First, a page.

Some gulls and terns may show a glowing pink color, similar to that of flamingos and spoonbills. This pink color comes from pigments in the birds' food called carotenoids. These gulls and terns are able to convert these naturally occurring pigments to hues that may enhance their success at attracting a mate.
Have You Ever Seen a Pink Gull?
Written by Bob Sundstrom
This is BirdNote.
If we think of pink birds, flamingos and spoonbills might come to mind.
But gulls and terns can also have glowing pink breasts.
[Franklin's Gull calls, https://macaulaylibrary.org/asset/31869631 ]
We picture these seaside birds decked out in their standard colors of gray, white, and black. Yet several gull and tern species greet spring with a rosy blush on their breasts. Franklin's Gulls, flying north to nest in the prairie wetlands, glow reddish-pink below—flashy enough that in the 19th century, the bird was known as "Franklin's Rosy Gull."
The Laughing Gull, common along the Atlantic and Gulf coasts, may also show a suffusion of pink.
[Laughing Gull call: https://macaulaylibrary.org/asset/229275 Laugh: https://macaulaylibrary.org/asset/68765181 ]
The pinkest of all of this group are Roseate Terns, which have some pink all year, but reach their showiest at the start of the breeding season.
[Roseate Tern call, https://macaulaylibrary.org/asset/66304761 ]
This is true of all pink-breasted gulls. The rosy glow, present in both males and females, may signal that the birds are physiologically ready to pair up and begin breeding and nesting.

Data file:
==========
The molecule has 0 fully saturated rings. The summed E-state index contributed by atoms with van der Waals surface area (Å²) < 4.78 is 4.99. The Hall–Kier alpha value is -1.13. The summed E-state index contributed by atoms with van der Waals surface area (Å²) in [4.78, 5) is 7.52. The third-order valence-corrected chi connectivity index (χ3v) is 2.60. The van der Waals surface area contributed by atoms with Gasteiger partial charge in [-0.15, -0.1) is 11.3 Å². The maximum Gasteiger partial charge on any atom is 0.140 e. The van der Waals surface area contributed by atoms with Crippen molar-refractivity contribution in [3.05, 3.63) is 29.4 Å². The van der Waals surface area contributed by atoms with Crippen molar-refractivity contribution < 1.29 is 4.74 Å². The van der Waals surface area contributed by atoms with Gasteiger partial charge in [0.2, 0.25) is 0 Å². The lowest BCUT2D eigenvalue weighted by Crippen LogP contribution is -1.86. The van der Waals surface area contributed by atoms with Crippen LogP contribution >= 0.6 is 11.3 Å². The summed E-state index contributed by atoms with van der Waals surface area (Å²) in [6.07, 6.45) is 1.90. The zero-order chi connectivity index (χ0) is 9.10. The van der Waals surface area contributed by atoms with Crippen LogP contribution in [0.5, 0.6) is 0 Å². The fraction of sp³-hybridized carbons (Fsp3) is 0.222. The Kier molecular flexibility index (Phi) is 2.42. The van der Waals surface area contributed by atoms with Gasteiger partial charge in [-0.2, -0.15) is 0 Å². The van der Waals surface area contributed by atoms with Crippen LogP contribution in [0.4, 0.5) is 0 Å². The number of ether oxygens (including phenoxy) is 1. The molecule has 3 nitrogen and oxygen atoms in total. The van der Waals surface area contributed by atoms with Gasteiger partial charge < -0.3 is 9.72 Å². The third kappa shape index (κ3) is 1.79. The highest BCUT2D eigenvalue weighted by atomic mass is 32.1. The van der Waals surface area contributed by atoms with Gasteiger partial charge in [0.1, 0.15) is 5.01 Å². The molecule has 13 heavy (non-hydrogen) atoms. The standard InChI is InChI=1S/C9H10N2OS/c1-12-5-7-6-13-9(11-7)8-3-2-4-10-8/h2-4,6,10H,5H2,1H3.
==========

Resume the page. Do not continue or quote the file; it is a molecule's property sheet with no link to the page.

That pink blush ultimately comes from pigments in the birds' food called carotenoids (pron: kuh-ROT-un-oids). These gulls and terns are able to convert these naturally occurring pigments to hues that may enhance their success at attracting a mate — and help foster the next generation of the rosy-breasted.
For BirdNote, I’m Mary McCann.
Bird sounds provided by The Macaulay Library of Natural Sounds at the Cornell Lab of Ornithology, Ithaca, New York. Recorded by Paul Marvin and Bob McGuire.
BirdNote’s theme music was composed and played by Nancy Rumbel and John Kessler.
Producer: John Kessler
Managing Producer: Jason Saul
Associate Producer: Ellen Blackstone
© 2018 Tune In to Nature.org May 2018 Narrator: Mary McCann
ID# plumage-04-2018-05-16 plumage-04